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  • SERMON 6.



    OPENED IN TWO SERMONS; One Preached At Berwick, The Other At Edinburgh.


    ALL the information which can be given respecting these sermons on Isaiah 56:7, will be found in the “Life,” vol. i. p. 45, and the dedication to Cromwell which is prefixed to them. The first sermon was preached at Berwick, July 21, 1650. The date of the dedication is November 26, 1650.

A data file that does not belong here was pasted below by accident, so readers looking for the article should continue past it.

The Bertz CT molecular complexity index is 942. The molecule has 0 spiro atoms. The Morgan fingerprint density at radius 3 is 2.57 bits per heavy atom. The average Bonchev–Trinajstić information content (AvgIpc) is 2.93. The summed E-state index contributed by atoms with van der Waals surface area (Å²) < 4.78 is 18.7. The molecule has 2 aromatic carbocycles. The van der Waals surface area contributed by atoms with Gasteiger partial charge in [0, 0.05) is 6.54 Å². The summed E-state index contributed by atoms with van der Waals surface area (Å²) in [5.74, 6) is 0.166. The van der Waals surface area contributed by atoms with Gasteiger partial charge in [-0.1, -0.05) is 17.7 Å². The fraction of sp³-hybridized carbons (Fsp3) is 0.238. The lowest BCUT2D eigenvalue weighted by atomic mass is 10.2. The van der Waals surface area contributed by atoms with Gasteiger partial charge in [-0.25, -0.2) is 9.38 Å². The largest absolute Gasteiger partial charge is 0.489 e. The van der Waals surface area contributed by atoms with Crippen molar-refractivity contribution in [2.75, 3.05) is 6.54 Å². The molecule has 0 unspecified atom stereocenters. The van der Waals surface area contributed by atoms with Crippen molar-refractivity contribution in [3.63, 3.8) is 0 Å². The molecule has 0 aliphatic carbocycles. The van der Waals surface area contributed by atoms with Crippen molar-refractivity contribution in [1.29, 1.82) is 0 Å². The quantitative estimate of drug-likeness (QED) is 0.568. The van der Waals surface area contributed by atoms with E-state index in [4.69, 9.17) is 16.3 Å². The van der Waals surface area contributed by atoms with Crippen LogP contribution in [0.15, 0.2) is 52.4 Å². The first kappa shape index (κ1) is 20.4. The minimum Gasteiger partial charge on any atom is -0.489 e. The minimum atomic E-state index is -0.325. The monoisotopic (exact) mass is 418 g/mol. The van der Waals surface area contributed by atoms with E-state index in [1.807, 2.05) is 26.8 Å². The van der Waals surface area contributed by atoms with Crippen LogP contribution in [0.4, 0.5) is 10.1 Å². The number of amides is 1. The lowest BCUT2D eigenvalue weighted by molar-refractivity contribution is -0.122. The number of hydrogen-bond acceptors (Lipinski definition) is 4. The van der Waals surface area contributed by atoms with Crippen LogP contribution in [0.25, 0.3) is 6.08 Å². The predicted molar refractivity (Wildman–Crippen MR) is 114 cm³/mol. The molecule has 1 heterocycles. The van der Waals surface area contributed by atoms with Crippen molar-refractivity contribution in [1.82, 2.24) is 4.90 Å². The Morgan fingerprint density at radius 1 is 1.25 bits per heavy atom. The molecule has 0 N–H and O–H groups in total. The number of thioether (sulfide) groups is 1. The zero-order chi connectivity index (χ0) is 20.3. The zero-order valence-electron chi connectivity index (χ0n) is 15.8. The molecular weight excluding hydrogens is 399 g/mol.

There is no record of Owen’s proceedings in Scotland. The decisive battle of Dunbar, September 3, 1650, placed Edinburgh in the hands of Cromwell. The castle for a time held out against him; and as the Presbyterian ministers who had retired to it refused to issue from it on the Sabbath to fill the pulpits in the town, there is every likelihood that Owen found constant employment in preaching the gospel. A celebrated correspondence took place between those ministers, as represented by Dundas, the commandant of the fortress, and Oliver Cromwell. The latter offered them liberty to preach in their respective churches. Not much to their credit, they declined to avail themselves of this permission, on the ground of “the personal persecution” of which they were afraid if they ventured to quit the castle. Cromwell replies with insinuations that they wished “worldly power,” and made “worldly mixtures to accomplish the same,” and advises them to “trust to the sword of the Spirit, which is the Word of God;” alleging, at the same time, that though they bad not listened to his public appeals,” the Lord hath heard us,” in the victory of Dunbar.